Marymere Falls

Port Angeles, Washington

based on 9 reviews



1.93 miles

Elevation Gain

531 ft

Route Type



Added by Kaiser Cunningham

Marymere Falls is a quick 1.9-mile roundtrip trail in Olympic National Park, Washington. Enjoy spectacular views of rapid rivers on this stellar hike to the waterfall. No necessary hiking gear besides good walking shoes.

Marymere Falls (90 ft.) is located in Olympic National Park, near Lake Crescent. The falls can be accessed by a short, well-maintained dirt trail through old-growth lowland forest consisting of fir, cedar, hemlock, and alder trees. The creek descends from Aurora Ridge and tumbles over Marymere Falls, then flows into Barnes Creek. The waterfall is one of the more popular attractions in the area, due to ease of access and proximity to U.S. Highway 101.

This trip can easily be done in an hour and a half, with occasional stops for photo opportunities and some wild gandering. It is best to go in the afternoon after a nice sprinkle when you can enjoy the pleasant smell of petrichor.

About a half mile from the Storm King Ranger Station, there will be a junction where you will keep left. You will then cross a few bridges and rivers to get to the falls. Once you have crossed the bridges, there will be a slight uphill walk (easy for the whole family) to reach the viewing point of the waterfall.

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Marymere Falls Reviews

Quick hike for the family. Once you pass the creeks the hike becomes up hill. My 3 yr old was good till the end she was tired. We will do it again

Although there are other falls around that are more impressive, the short hike makes this one accessible. I enjoyed it, views were nice, and didn’t require too much effort.

This hike provides a spectacular way to get the family out in Olympic National Park. The short hike can be done fairly quickly and it is quite easy with minimal elevation gain. The beginning of the hike passes through beautiful lush forest, although the road runs parallel to the trail for about a quarter mile, so you are reminded that you are not so far into the woods every time a car passes by. The river crossing is very scenic, and would be a good place to set up a hammock and lounge for a bit. The waterfall itself is not the most imposing, but it is very aesthetic and charming. A narrow stream cascades to a ledge about a third of the way down the falls, which expands the flow of water down to the stream. There are viewpoints above and below the falls which are equally nice. I did the hike with my family in the winter and it was very nice, but also very icy so trekking poles and spikes would have been best.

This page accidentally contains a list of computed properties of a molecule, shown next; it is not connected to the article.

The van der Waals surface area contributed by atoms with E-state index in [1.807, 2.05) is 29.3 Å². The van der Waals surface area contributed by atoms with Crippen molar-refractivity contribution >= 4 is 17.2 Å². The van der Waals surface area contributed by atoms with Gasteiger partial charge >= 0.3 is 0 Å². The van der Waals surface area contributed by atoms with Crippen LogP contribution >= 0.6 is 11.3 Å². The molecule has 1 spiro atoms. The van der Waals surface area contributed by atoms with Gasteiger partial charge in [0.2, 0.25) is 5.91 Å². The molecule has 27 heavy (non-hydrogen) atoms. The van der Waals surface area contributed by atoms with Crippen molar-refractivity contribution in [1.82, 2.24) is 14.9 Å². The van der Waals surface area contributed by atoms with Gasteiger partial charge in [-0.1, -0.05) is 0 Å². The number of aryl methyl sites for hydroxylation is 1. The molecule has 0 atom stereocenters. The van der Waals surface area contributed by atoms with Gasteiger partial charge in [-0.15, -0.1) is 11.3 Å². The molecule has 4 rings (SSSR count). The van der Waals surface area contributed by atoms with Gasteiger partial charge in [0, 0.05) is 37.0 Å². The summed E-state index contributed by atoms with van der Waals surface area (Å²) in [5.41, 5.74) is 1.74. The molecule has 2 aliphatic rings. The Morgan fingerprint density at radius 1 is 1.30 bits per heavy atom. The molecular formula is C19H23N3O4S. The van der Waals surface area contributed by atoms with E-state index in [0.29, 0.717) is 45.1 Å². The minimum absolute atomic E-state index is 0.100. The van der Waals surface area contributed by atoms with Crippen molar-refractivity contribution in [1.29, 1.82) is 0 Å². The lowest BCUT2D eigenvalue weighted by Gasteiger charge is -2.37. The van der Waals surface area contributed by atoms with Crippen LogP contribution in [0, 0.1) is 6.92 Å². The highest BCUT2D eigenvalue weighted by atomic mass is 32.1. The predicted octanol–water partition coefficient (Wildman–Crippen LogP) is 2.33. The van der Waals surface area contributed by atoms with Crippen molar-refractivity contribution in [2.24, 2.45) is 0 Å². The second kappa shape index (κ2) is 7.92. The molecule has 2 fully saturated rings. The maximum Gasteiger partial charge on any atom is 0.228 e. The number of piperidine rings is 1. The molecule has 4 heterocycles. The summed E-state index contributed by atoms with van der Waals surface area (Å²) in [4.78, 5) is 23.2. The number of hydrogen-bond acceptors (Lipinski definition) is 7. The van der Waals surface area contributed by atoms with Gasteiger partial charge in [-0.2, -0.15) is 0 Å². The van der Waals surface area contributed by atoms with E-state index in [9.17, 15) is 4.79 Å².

This is an awesome short hike to a breathtaking falls! Worth the stop.

If you're a local, this would be a good walk for exploring on a boring Sunday. We drove 2 hours to see the falls and weren't that impressed. I wouldn't suggest driving to see it. There's a lot of people due to the fact that it's a known and posted location. The hike was very very short, I don't know that it could even be considered a hike. It took us less than an hour to walk there, see the falls and hang out by the creeks, and walk back. The waterfall was very pretty, just not worth the drive I don't think.

For such a short hike, this little trail is somewhat of a sampler platter for the Pacific Northwest. Tall Redwoods, icy-blue rivers with tree-log footbridges, endless moss, the enchanting ambiguity to lose yourself in, topped off with the iconic "Rivendell" waterfall at the end. Such a gem of an alternative when it's too foggy to appreciate the full splendor of Mt Storm King. I'd recommend hitting it either early or late in the season to avoid the crowds. The trail is wide and EXTREMELY short and easy, implying the Summer traffic's potential for congestion.

Leave No Trace

Always practice Leave No Trace ethics on your adventures and follow local regulations. Please explore responsibly!


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